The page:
Dorchester Food Co-op opens on Bowdoin Street
The Dorchester Food Co-op has officially opened its doors to customers. This community- and employee-owned grocery store aims to create jobs within the neighborhood, provide access to fresh, locally grown foods and create an environmentally sustainable business.
The project has been a long time coming. The Dorchester Food Co-op was incorporated by 2012 and spent more than a decade operating as a pop-up at events and markets, selling fair trade coffee and chocolate and informing community members about the possibility of a physical space. Finally, that dream has been realized.
The store, open 8 a.m. to 8 p.m. daily, is situated on the ground floor of a new affordable housing apartment building at 195 Bowdoin St. All the employees are local to the neighborhood and many live right upstairs, General Manager John Santos says.
Its cooperative structure means that the company is owned by employees and members of the community. Anyone can buy a share of ownership by purchasing a membership. As of Oct. 13, the day before the grand opening, the co-op had more than 1,724 household memberships, representing 4,000 people.
Besides part ownership, a membership gives purchasers a regular discount on products at the store. Members have a voice in what products are stocked and how the shop operates. They will also share in the profits when the store is profitable. Santos estimates it will take several years to reach profitability.
For regular members, the discount is 5% once a month, meant to be utilized on the big shop for the month. For EBT shoppers, the discount is 10% off everything, always.
Members pay a one-time cost of $100, but a Solidarity Fund has been established to help provide discounted and free memberships to those who need assistance. Membership is not required to shop at the co-op.
The new co-op aims to improve food security and quality for local families.
“Many people think food insecurity is not being able to have access to food,” Santos said. “But maybe you have access to food, but the nutritional value of that food is not there. So the children are not eating the right things. So they’re not prepared for school as well as they could be.”
The offerings inside the Dorchester Food Co-op differ from a traditional grocery store. For example, the co-op buys from primarily local growers and business owners in an effort to stock the healthiest, freshest products. Nothing in the store contains high fructose corn syrup or tripolyphosphate, a chemical often used to make frozen fish appear more robust.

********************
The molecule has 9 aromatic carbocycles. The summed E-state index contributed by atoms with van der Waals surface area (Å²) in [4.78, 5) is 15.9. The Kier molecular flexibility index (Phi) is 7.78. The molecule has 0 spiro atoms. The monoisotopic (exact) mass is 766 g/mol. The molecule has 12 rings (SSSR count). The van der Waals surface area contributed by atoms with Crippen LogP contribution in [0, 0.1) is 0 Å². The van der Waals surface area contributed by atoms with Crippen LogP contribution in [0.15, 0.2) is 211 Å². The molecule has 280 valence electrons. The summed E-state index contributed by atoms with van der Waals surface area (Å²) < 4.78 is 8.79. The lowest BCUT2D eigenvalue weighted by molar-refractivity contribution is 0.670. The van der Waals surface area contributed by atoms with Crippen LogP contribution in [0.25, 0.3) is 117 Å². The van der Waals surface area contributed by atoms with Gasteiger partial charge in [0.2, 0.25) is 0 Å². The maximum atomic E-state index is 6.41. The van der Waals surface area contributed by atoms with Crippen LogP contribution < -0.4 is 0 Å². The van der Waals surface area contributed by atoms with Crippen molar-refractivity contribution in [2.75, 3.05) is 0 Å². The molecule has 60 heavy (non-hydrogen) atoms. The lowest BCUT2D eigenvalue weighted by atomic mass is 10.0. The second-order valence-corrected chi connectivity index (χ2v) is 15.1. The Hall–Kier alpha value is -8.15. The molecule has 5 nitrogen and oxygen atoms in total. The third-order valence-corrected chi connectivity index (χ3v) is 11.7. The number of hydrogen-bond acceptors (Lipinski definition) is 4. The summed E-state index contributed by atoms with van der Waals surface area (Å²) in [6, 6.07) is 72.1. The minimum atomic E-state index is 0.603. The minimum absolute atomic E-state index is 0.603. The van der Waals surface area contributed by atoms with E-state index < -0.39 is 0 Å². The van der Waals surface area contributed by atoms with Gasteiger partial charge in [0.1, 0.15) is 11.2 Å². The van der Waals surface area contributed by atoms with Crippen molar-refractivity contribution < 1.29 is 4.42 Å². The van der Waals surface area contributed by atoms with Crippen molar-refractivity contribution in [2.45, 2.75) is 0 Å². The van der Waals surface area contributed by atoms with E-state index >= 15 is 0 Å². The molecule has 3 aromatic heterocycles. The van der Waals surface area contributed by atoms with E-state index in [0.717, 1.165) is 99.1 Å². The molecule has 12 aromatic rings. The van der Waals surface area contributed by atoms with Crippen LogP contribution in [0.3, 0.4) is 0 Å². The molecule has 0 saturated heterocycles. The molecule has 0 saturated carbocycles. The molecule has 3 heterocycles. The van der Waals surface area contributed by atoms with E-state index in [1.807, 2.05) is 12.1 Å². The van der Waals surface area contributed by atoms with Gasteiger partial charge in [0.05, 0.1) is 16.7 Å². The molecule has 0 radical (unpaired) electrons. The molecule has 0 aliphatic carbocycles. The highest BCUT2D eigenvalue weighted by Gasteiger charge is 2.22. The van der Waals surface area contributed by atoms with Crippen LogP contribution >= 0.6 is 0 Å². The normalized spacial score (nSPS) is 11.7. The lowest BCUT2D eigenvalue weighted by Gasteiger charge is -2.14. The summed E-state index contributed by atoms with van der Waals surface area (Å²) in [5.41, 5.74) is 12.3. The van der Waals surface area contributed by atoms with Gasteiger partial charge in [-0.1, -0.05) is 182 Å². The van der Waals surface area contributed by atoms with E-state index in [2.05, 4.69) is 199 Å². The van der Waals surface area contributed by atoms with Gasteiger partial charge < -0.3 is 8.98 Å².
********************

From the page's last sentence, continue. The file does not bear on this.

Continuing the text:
The co-op also offers gluten-free and vegan alternatives, which can be difficult to find at other neighborhood grocery stores. Outside, there’s a moveable garden with pots growing herbs, tomatoes, peppers and other foods. Anyone can harvest from the garden free of charge.
Dorchester native Keilin Wright works at the co-op as its IT specialist. He also assists with marketing efforts.
“I was really excited to hear it would be worker-owned. It’s going to be great for the community,” Wright said. “One of the things that really drew me was the bulk section in particular, because of rising costs in the economy.”
Customers can purchase many items in bulk, including laundry detergent, olive oil, honey, house cleaning supplies and more. The co-op buys these in bulk, often from beloved brands, and shoppers can buy as much or as little as they like. Having the option to bring a container and request just enough laundry detergent for a few loads cuts down on the cost of a huge container of detergent and on the environmental waste of a large plastic bottle.
The higher-quality produce and other products can cost more at the co-op than at bargain grocery stores. But Santos said the bulk offerings, including staples like beans and rice, are one area where the co-op can provide steep discounts.
“Money is tight for many families,” Santos noted. “So we have to find ways to help them save money on things where we can. If you have that old empty Tide jug you paid $23 for, bring it here and we’ll put whatever you want in.”
In addition to groceries, the co-op offers prepared foods and a small café and juice bar. Shoppers can find frozen and pre-prepared meals to take home as well as halal rotisserie chickens.
An eco-friendly approach is a part of the co-op’s mission. The store uses recycled plastic produce bags and opts for products with sustainable packaging. Food waste is composted, and solar panels on the roof power the shop. Some of the furniture is even recycled. Santos sourced several conference tables that Simmons College was giving away and souped them up into display tables.
Community involvement has been at the heart of the Dorchester Food Co-op, starting from the ground up with the hiring of BIPOC- and female-led firms for everything from the architectural design to public relations, and then hiring neighborhood locals to work in the store, experienced or not. The same approach applies to shoppers: All are welcome.
“We speak Somali, we speak Cape Verdean Creole, we speak Portuguese, we speak Haitian Creole, and French and Spanish,” Santos said. “We have almost everybody covered.”